D.C. Commuters Could Go Airborne

The city may build an aerial gondola to shuttle people into and out of its oldest neighborhood.
by | April 2016
(Rendering: Georgetown Business Improvement District)

One of Washington, D.C.’s toniest and most historic enclaves is exploring a novel way to shuttle people to and from the area: aerial gondolas over the Potomac River.

Georgetown, the oldest neighborhood in the city, is also notoriously hard to get to. It has no Metro subway stop of its own; the nearest stations are a mile away in either direction, including one in Virginia, across a busy six-lane bridge over the Potomac. (The story that Georgetown fought a Metro stop in the 1960s, to keep the riffraff out of the neighborhood, is an urban legend.) The neighborhood is tough for car owners too, with narrow streets and scant parking.

The gondola proposal started as a somewhat (ahem) pie-in-the-sky idea. But it’s starting to look like it might have wings. The cable car system, which would be similar to those used for mountain ski lifts, would ferry people from Georgetown to the Rosslyn, Va., Metro station just across the river. While passengers would see the Lincoln Memorial and Washington Monument from new vistas, the real goal would be to attract everyday commuters, not tourists.

“We want to connect Georgetown to the regional transportation network, and we’re looking at different ways to do that,” says Joe Sternlieb, the head of the Georgetown Business Improvement District and one of the biggest backers of the gondola plan. “We’re looking for ways to really make it easy to move between Georgetown and one of the Metro stations.”

Sternlieb and others have explored lots of possible solutions, including a streetcar to connect Georgetown with downtown D.C. But the gondola became an increasingly intriguing idea, he says. Unlike a streetcar, a gondola runs continuously, meaning passengers wouldn’t have to wait long to get on. And because the gondola runs nonstop, it can carry roughly five times as many passengers as a streetcar. Plus, construction costs would likely be far cheaper. That’s especially salient in a city that struggled for years with cost overruns and delays with its first modern streetcar line, a scaled-back project that finally opened to riders in February, some four years later than originally planned.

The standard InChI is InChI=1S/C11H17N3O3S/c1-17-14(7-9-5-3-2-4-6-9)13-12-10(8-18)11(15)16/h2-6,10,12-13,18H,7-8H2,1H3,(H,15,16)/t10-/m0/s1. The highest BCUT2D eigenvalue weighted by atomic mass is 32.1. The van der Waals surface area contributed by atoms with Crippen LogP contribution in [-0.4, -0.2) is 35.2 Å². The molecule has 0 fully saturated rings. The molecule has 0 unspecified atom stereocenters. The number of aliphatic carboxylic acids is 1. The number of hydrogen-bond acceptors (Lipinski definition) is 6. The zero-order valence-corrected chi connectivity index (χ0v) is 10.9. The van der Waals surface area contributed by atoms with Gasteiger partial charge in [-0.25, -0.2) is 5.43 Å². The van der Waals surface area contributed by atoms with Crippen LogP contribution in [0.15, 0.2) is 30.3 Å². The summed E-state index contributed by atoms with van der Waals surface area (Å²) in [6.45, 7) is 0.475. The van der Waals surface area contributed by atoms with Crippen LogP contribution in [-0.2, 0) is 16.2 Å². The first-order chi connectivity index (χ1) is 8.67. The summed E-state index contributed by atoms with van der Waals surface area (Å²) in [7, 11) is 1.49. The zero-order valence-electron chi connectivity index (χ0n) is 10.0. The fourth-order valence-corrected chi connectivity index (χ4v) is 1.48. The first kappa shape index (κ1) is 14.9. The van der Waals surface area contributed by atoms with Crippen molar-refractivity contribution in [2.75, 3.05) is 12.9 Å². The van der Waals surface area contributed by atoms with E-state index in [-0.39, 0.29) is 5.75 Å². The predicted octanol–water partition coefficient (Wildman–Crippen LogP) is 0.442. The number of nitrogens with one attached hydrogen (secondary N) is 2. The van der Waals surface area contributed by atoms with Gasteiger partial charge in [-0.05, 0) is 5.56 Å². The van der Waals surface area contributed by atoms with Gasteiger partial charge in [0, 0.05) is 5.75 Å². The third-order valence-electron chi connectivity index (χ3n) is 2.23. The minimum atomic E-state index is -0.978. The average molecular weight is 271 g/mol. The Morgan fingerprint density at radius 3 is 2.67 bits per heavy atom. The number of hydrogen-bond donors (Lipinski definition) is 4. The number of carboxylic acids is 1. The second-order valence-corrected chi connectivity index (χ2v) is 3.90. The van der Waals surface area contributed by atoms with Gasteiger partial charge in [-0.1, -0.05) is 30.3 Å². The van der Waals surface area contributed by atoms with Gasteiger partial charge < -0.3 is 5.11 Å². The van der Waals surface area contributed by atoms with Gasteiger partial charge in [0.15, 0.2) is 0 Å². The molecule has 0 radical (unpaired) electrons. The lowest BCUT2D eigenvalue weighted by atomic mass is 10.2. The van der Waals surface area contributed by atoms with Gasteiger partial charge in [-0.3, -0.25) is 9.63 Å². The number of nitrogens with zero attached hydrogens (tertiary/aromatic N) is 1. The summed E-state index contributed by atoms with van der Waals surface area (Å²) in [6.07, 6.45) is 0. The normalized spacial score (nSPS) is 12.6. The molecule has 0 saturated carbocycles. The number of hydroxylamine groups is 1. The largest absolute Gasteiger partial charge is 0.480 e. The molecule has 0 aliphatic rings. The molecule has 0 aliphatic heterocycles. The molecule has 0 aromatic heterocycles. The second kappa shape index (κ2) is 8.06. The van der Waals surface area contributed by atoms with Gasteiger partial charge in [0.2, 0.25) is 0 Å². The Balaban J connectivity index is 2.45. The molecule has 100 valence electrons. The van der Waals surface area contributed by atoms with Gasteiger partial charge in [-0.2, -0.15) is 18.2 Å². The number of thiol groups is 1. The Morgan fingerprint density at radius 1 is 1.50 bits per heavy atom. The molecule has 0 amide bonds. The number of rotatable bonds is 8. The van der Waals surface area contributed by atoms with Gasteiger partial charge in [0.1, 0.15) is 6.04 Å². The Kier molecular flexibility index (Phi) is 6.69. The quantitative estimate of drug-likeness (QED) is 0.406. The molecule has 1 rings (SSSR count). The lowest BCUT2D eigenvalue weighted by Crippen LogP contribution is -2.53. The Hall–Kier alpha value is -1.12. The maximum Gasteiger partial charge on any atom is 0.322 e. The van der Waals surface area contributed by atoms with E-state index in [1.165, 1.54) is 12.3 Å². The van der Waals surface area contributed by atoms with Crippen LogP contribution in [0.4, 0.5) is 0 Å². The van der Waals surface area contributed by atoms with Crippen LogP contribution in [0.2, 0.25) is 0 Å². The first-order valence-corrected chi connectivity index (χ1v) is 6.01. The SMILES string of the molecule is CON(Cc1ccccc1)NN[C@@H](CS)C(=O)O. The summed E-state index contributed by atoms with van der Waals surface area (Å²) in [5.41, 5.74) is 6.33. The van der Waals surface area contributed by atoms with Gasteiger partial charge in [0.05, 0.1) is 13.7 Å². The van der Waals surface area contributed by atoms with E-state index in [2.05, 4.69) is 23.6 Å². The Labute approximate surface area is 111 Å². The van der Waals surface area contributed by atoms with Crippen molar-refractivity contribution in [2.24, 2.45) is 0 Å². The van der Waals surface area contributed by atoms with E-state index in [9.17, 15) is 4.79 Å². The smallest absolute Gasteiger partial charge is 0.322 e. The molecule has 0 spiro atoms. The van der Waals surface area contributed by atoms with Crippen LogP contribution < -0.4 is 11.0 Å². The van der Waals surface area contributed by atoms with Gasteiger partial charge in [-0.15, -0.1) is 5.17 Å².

The gondola has a long way to go before becoming reality. D.C. and Arlington County, Va., are spending $35,000 apiece to study the idea. They’ll estimate what the ridership would be, what the project would cost, and how and where exactly it would be built. After that, dozens of federal, district and Virginia agencies would have to give the OK before construction could start.

But Sternlieb sees plenty of potential for gondolas, and not just for Georgetown. “The question isn’t, ‘Why are we studying this technology?’” Sternlieb says. “The question is, ‘Why aren’t we studying this technology? And where else can it be used?’”